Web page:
If your spouse requires nursing home care, it’s not only an emotionally difficult situation but also a legally complex matter. You naturally want to procure the best possible care and attention for your loved one, but the fact that Medicaid will likely play a role tends to make the process that much more challenging. If you find yourself in this difficult situation, the Medicaid snapshot date could play an important role in how your efforts should proceed, and having an experienced North Carolina Medicaid planning attorney on your side is well advised.
It is important to note that Medicaid’s snapshot date is only relevant for married couples when one of them is applying for Medicaid’s long-term care, and it amounts to the date on which Medicaid takes a financial picture – or snapshot – of your financial assets. For legal purposes, including Medicaid, all your assets are jointly owned if you are married, and this snapshot date is used by Medicaid to determine the financial assets that you – as the community spouse – will be allowed to retain when your spouse enters the nursing home facility (or begins receiving long-term care at home). The goal behind the Medicaid snapshot date’s implementation is twofold:
The Medicaid snapshot day in your case is the first day on which your spouse is consistently institutionalized for a minimum of 30 days (without returning home), which means the first day that they enter a nursing home facility for long-term care. Institutionalized in this context means that your spouse becomes a resident in a nursing home, begins to receive in-home care, or is in the hospital for care. This snapshot date applies to the first time your spouse experiences institutionalization of this duration. Your loved one’s Medicaid snapshot date can play a critical role in your estate planning efforts and your ability to cover their expenses moving forward, which means that it deserves your careful consideration from the outset.
If your spouse needs nursing home care, obtaining the best care you can is your first priority, but the cost can be overwhelming – and can obliterate the estate planning you’ve carefully engaged in to date. There are, however, financial moves you can make to help ensure that you can afford the care your loved one requires – while protecting your assets and estate planning efforts. When you take your spouse’s Medicaid snapshot date into consideration ahead of time, which means carefully considering when their first 30 days of living in the facility will begin, you have more control over how your assets will be affected.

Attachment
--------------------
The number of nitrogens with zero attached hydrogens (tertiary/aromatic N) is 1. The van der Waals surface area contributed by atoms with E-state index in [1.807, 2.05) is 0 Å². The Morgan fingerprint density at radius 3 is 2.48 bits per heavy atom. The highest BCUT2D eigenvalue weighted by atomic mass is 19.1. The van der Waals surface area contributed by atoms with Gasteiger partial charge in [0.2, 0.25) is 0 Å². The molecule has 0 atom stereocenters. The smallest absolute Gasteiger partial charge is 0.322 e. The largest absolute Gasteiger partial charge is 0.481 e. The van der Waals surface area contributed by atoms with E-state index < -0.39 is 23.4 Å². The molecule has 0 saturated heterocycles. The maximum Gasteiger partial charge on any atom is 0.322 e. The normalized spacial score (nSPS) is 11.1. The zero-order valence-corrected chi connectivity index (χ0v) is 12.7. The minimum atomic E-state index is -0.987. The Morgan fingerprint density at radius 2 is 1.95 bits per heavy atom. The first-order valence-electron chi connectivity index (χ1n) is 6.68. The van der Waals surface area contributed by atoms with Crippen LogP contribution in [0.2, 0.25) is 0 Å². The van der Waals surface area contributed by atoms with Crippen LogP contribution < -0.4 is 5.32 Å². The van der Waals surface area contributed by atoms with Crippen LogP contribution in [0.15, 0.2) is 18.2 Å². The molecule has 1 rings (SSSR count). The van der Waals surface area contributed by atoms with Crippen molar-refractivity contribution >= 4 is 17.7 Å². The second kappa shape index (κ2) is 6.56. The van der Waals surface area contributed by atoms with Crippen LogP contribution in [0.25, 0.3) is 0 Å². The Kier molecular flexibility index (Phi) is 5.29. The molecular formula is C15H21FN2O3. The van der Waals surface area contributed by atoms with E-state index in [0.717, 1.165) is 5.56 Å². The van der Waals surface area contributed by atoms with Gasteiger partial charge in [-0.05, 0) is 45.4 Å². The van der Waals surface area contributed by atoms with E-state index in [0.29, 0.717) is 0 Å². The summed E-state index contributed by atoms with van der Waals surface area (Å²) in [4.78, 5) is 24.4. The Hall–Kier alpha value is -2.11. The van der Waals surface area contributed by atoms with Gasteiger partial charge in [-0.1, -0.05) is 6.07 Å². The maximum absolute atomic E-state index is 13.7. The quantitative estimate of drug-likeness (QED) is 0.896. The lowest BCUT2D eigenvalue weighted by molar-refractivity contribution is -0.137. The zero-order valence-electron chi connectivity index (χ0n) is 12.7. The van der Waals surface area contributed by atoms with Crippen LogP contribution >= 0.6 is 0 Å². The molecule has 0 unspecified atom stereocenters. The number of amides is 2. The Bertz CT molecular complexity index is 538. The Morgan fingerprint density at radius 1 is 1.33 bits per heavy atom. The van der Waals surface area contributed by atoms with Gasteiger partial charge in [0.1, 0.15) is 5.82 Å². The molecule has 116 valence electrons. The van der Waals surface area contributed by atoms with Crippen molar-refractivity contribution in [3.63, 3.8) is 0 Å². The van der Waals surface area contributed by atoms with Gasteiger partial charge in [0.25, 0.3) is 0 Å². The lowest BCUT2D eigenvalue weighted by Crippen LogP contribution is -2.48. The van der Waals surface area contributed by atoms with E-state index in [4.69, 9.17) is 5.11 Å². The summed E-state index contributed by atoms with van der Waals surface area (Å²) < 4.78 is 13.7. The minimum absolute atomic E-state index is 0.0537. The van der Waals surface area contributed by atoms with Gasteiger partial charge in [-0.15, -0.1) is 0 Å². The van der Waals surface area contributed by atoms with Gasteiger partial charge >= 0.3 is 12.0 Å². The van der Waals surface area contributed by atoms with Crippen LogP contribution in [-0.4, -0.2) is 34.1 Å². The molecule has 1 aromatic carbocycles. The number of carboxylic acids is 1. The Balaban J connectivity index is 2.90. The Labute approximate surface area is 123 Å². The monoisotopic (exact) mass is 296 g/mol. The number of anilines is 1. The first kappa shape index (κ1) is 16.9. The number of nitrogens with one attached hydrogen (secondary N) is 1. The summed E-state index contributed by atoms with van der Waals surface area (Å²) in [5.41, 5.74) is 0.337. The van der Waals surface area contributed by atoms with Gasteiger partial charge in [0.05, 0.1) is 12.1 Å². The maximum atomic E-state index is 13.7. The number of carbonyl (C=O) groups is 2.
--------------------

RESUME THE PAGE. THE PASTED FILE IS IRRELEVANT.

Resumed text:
Generally, it takes a considerable amount of time to find the right nursing home facility and to install your loved one as a residence within it. If you let the chips fall where they may – with no prior planning – you can expect to spend down more of your marital assets than if you put in the effort to protect them within the parameters of the law as it pertains to Medicaid in North Carolina. When you actively control your spouse’s Medicaid snapshot date, you can allow yourself the time necessary to proactively protect your assets while securing the quality care your spouse requires. One estate planning tool that is often employed in these efforts is a simple revocable living trust that is implemented on a temporary basis, and that can be used in tandem with other spend-down options.
As the community spouse, you can keep up to about $110,000 in assets when your spouse enters nursing home care, but these assets cannot simply be transferred into your name alone in the state of North Carolina (although some other states do allow such action to be taken). By carefully coordinating a revocable living trust and your spouse’s Medicaid snapshot date, you can help to protect your assets and estate plan while ensuring your spouse receives the quality care required to continue living their life to the fullest.
Obtaining the Medicaid benefits to which your spouse is entitled can be exceptionally challenging, but an experienced North Carolina Medicaid planning attorney has the skill and legal insight to help you balance your spouse’s Medicaid coverage with your estate planning goals. Learn more by contacting us for a free consultation today.